* Cyprus underlines political, economic differences
* Central bank chief - Cypriot banks safe if ‘problems’
* Foreclosure law set to tackle widespread bad debts
By John O‘Donnell and Michele Kambas
NICOSIA, March 11 (Reuters) - Doubts over Greece’s future membership of the euro are straining its historic kinship with Cyprus, as Nicosia distances itself from Athens to try to secure its foothold in the currency bloc.
Cyprus wants to reverse a perception that the two countries are inextricably linked, worried that it could be dragged down with Greece, should Athens’ finances collapse and force the Greeks to abandon the euro.
The fate of Cyprus, a divided island on Europe’s frontier with the Middle East, could prove an important test of the durability of the euro zone and the wider European Union in the face of political uncertainty in Greece.
“(Sharing a) language is one thing but being the same economy is completely different,” said Harris Georgiades, finance minister of a country largely populated by Greek Cypriots. Linguistic solidarity leads Cyprus and Greece to give each other’s contestant the top score each year in the Eurovision song contest.
“There are cultural ties but that’s it. We are following our own course,” Georgiades told Reuters in an interview.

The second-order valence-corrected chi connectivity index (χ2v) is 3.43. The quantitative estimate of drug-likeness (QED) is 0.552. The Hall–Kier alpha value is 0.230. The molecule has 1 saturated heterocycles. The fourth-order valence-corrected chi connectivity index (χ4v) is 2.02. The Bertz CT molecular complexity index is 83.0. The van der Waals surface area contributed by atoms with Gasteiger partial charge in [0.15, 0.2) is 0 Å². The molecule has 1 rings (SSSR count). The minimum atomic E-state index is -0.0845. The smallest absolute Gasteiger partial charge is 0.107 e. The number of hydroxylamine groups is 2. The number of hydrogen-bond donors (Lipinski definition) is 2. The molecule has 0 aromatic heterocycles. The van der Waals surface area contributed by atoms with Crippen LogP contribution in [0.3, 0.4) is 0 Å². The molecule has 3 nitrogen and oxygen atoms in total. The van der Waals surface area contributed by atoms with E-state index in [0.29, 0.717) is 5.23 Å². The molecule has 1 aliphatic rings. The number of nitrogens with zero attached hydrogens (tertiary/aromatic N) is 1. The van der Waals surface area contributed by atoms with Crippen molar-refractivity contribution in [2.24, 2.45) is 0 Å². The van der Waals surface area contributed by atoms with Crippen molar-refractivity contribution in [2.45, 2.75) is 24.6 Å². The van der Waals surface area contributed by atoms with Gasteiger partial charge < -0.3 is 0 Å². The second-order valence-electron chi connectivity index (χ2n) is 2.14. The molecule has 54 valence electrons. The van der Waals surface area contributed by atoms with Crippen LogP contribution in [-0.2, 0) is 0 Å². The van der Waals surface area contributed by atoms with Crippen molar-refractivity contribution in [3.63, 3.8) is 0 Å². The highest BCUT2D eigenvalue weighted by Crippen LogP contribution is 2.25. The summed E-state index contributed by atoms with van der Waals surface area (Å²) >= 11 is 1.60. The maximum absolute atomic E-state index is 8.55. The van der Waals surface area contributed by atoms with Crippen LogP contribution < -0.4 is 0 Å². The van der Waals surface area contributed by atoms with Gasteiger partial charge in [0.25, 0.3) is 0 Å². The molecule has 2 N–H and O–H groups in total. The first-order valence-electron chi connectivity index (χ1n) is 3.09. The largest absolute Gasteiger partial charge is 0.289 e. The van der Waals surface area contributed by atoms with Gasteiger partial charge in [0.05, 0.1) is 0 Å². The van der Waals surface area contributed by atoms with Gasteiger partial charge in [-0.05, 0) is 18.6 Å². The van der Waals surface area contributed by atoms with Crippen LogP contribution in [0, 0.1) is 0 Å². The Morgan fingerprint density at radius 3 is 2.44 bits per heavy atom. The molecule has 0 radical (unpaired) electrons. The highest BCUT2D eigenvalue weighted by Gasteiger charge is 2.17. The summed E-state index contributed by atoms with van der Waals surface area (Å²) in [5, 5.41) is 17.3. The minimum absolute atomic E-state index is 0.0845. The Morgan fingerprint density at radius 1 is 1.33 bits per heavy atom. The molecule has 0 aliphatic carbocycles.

Unlike Greece, Cyprus has been largely diligent in implementing reforms required in return for an international bailout it received in 2013. There has been little public protest despite the deep recession that ensued.
Their paths have diverged more sharply since the radical leftist Syriza party won power in Greece in January, denouncing austerity and demanding a reduction of its official debt.
The centre-right Cypriot government blames former Communist President Dimitris Christofias for delaying a cleanup of Cypriot banks that made the eventual bailout more painful.
Cyprus hopes to return to borrowing on bond markets this year, Georgiades said, while Athens has little such prospect.
Trade ties are modest. Greece ranks second behind Britain in selling services to Cyprus, such as holidays, but it lags far behind Russia, Britain and Germany as a customer.
The former British colony has also severed its banks’ links to Greece that resulted in heavy losses when Greek bonds were restructured or ‘haircut’. It was those losses that fatally compromised the Cypriot financial system and prompted its bailout.
“We hope that there will be no problems in Greece,” said Chrystalla Georghadji, the governor of the Central Bank of Cyprus. “But if there are any problems, the banks here are ring-fenced.”
Yet the island, just 100 kilometres from war-torn Syria and far from central Europe, remains vulnerable.
Cyprus has been divided since a brief coup in Nicosia triggered by colonels then ruling Greece prompted a Turkish invasion 40 years ago to protect Turkish Cypriots in the north of the island. A diplomatic drive to reunite the country before it joined the EU in 2004 foundered when Greek Cypriots rejected a U.N.-brokered peace plan in a referendum.